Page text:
Risk factorsBy Mayo Clinic staff
Factors that may increase the risk of Wilms' tumor include:
- Being female. Girls are slightly more likely to develop Wilms' tumor than are boys.
- Being black. Black children have a slightly higher risk of developing Wilms' tumor than do children of other races. Children of Asian descent appear to have a lower risk than do children of other races.
- Having a family history of Wilms' tumor. If someone in your child's family has had Wilms' tumor, then your child has an increased risk of developing the disease.
Wilms' tumor occurs more frequently in children with certain abnormalities present at birth, including:
- Aniridia. In this condition the iris — the colored portion of the eye — forms only partially or not at all.
- Hemihypertrophy. A condition that occurs when one side of the body is noticeably larger than the other side.
- Undescended testicles. One or both testicles fail to descend into the scrotum (cryptorchidism).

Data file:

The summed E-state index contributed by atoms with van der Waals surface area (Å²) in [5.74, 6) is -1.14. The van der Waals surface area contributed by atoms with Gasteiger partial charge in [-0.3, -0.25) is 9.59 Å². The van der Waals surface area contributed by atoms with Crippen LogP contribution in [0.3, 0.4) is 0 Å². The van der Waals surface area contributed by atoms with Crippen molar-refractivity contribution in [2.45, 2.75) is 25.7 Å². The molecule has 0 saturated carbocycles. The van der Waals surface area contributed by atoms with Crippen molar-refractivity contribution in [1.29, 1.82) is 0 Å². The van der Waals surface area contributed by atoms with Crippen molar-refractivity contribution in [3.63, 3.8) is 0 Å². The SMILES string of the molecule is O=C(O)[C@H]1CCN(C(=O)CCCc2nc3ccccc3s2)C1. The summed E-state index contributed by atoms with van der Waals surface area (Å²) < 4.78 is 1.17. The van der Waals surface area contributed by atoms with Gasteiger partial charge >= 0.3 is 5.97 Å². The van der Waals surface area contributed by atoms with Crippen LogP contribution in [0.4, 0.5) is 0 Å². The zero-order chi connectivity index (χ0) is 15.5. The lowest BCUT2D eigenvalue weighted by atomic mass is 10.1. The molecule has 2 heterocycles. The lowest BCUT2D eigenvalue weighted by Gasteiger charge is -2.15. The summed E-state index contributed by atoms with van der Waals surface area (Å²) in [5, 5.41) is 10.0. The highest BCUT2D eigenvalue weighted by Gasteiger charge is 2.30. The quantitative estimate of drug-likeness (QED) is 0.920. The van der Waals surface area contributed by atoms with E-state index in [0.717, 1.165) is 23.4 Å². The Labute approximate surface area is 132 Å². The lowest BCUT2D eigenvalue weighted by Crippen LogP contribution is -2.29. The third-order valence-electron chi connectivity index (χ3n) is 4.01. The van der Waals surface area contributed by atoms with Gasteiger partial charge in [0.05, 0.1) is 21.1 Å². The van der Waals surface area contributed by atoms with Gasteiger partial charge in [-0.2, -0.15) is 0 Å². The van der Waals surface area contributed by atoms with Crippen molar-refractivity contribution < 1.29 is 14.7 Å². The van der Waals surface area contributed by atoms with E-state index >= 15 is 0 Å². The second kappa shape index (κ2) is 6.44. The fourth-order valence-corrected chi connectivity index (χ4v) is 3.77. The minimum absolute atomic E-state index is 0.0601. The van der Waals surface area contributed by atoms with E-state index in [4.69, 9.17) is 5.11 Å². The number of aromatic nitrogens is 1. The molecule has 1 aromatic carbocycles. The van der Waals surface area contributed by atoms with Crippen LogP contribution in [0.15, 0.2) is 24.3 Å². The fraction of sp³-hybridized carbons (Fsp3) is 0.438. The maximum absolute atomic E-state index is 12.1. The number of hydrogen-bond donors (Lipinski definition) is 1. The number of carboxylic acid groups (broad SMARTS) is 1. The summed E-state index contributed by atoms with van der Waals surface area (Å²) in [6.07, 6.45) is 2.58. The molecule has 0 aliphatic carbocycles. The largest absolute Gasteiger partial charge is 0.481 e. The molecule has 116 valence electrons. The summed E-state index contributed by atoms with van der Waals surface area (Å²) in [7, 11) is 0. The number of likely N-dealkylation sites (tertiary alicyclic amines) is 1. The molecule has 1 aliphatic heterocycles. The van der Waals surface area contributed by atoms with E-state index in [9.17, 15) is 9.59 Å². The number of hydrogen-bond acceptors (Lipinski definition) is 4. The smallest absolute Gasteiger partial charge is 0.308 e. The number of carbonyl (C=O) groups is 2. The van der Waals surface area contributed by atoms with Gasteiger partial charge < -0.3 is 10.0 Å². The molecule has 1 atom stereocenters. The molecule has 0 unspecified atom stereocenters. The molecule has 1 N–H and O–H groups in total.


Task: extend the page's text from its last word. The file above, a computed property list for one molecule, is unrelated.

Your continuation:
- Hypospadias. The urinary (urethral) opening is not at the tip of the penis, but is on the underside.
Wilms' tumor can occur as part of rare syndromes, including:
- WAGR syndrome. This syndrome includes Wilms' tumor, aniridia, abnormalities of the genitals and urinary system, and mental retardation.
- Denys-Drash syndrome. This syndrome includes Wilms' tumor, kidney disease and male pseudohermaphroditism, in which a boy is born with testicles but may exhibit female characteristics.
- Beckwith-Wiedemann syndrome. Symptoms of this syndrome include abdominal organs that protrude into the base of the umbilical cord, a large tongue (macroglossia) and enlarged internal organs.
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